Judicial reform package faces criticism
While the government's reform package may be better than nothing, the opposition and legal experts say it falls short of the broad overhaul needed in the judicial system.
By Alakbar Raufoglu for SES Türkiye -- 25/01/12
Aimed at resolving some of the most criticised elements of the country's judicial system, the AKP government unveiled a reform package of 87 articles, addressing in particular two major issues: lengthy trials and long pre-detention periods.
An overburdened judicial system and long pre-trial detentions are only some of the problems facing the legal system. [Reuters]
The package was submitted to the prime minister's office by the Justice Ministry on Monday (January 23rd), and will soon be brought to the floor of parliament. Government officials say the changes will affect about 2 million current cases.
The amendments include reducing sentences for those who assist, but do not belong to, terrorist organizations -- providing concrete evidence against suspects before jailing them, expunging criminal records after 30 years, which is now maintained until an individual's death or 80 years after a crime, and speeding up procedures for cases involving bankruptcy, writing bad cheques and stealing electricity.
Government officials claim that the changes will improve the country's overburdened legal system.
The opposition, however, maintains that the proposals do not address the scale of the problems facing the judicial system, which has been accused of being slow, unfair, politicised and at times ideological.
Pro-Kurdish BDP legislative group deputy-leader Hasip Kaplan says that the new package mostly contains a number of cosmetic initiatives, while it lacks key amendments that would have given increased rights to Kurds, such as the right to present evidence and defend in Kurdish in courts.
"Special authority courts weren't abolished, it doesn't provide for fair trials, secret wire-tapping and secret investigations were not abolished," he adds. "You can't call this reform."
Kaplan says the government's reform package would not prevent new waves of arrests of Kurdish activists, politicians, and journalists who have been put on trial for "aiding terrorists" in the ongoing Kurdistan Communities Union (KCK) case.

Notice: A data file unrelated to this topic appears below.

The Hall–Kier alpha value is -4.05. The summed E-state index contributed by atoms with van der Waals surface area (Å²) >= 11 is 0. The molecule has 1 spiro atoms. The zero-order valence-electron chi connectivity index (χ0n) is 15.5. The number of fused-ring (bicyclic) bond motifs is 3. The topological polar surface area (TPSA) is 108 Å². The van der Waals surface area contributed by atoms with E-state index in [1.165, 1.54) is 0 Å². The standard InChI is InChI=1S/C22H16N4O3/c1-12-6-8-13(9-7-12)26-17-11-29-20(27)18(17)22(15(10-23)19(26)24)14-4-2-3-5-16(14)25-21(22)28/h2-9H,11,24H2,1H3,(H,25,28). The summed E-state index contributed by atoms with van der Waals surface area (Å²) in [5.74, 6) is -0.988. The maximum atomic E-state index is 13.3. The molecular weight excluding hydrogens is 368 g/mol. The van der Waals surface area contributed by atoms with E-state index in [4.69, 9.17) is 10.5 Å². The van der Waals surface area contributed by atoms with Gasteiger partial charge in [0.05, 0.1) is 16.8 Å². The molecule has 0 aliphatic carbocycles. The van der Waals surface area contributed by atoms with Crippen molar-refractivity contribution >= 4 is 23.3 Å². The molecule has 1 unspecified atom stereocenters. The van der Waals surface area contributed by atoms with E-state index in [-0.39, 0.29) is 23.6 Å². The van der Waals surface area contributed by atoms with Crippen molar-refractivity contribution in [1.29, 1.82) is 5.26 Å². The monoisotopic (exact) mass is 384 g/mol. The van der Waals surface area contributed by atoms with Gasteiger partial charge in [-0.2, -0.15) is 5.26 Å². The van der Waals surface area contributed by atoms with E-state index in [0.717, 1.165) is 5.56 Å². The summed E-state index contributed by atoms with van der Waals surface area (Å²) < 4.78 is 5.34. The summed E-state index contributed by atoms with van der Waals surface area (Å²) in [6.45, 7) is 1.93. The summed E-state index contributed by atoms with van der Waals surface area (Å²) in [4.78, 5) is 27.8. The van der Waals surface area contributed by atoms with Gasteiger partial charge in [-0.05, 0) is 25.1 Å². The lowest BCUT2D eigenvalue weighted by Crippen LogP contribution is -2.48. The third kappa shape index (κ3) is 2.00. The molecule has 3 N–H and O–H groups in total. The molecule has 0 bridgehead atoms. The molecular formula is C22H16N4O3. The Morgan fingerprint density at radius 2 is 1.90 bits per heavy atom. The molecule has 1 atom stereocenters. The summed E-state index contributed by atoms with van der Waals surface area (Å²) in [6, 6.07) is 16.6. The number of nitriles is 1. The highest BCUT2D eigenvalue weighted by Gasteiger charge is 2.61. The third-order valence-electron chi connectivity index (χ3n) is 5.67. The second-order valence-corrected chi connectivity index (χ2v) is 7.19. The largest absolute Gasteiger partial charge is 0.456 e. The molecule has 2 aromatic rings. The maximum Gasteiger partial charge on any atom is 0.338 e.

Overall, he says the judicial system is broken and heavily politicized; serious flaws continue to have a negative effect on freedoms in the country.
Some from the far-right opposition, such as MHP deputy leader Oktay Vural, are worried how the bill may affect Turkey's struggle against terrorism, especially how it may benefit those who "assist" but are not members of terrorist organisations, namely the PKK.
Vural also argues the government's previous reforms failed, pointing to when the leadership of "Kurdish Hizbullah" were released from prison last year -- only to slip into hiding a few days later -- because of a loophole in criminal law.
Now, he says, "[PKK leader Abdullah] Ocalan's requests are being fulfilled."
For Ali Riza Ozturk, CHP's MP justice commisser, the AKP government should first prove it is sincere regarding an independent and impartial judicial system, before drafting its reform package.
He says the government has for a long time ignored local and international commitments.
CHP believes that there is "systemic dysfunction in the legal system", especially in areas such as pre-trial detentions and judicial proceedings that need to be addressed clearly.
"This packet has nothing to do with speeding up the judicial process," Ozturk says, arguing that most of the amendments are either repeating what is already in the current law, or just calling the crimes by a different name.
However, Harun Tufekci, AKP's MP justice commissioner, says the reforms will make the judicial system fairer and faster.
"This package is an important step to solve daily problems in the implementation [of law]," he told SES Türkiye, adding that the amendments aim to address general deficiencies, not particular group or opposition's interests.
Professor Osman Dogru of Marmara University's Faculty of Law says the government shouldn't ignore the Council of Europe Human Rights Commissioner's recent recommendations to Ankara while drafting its judicial reform package.
Reminding that the government had previously passed two judicial reform packages, he told SES Türkiye that progress in the legal system is possible, but that instead of piecemeal reform a radical overhaul of the whole system is needed.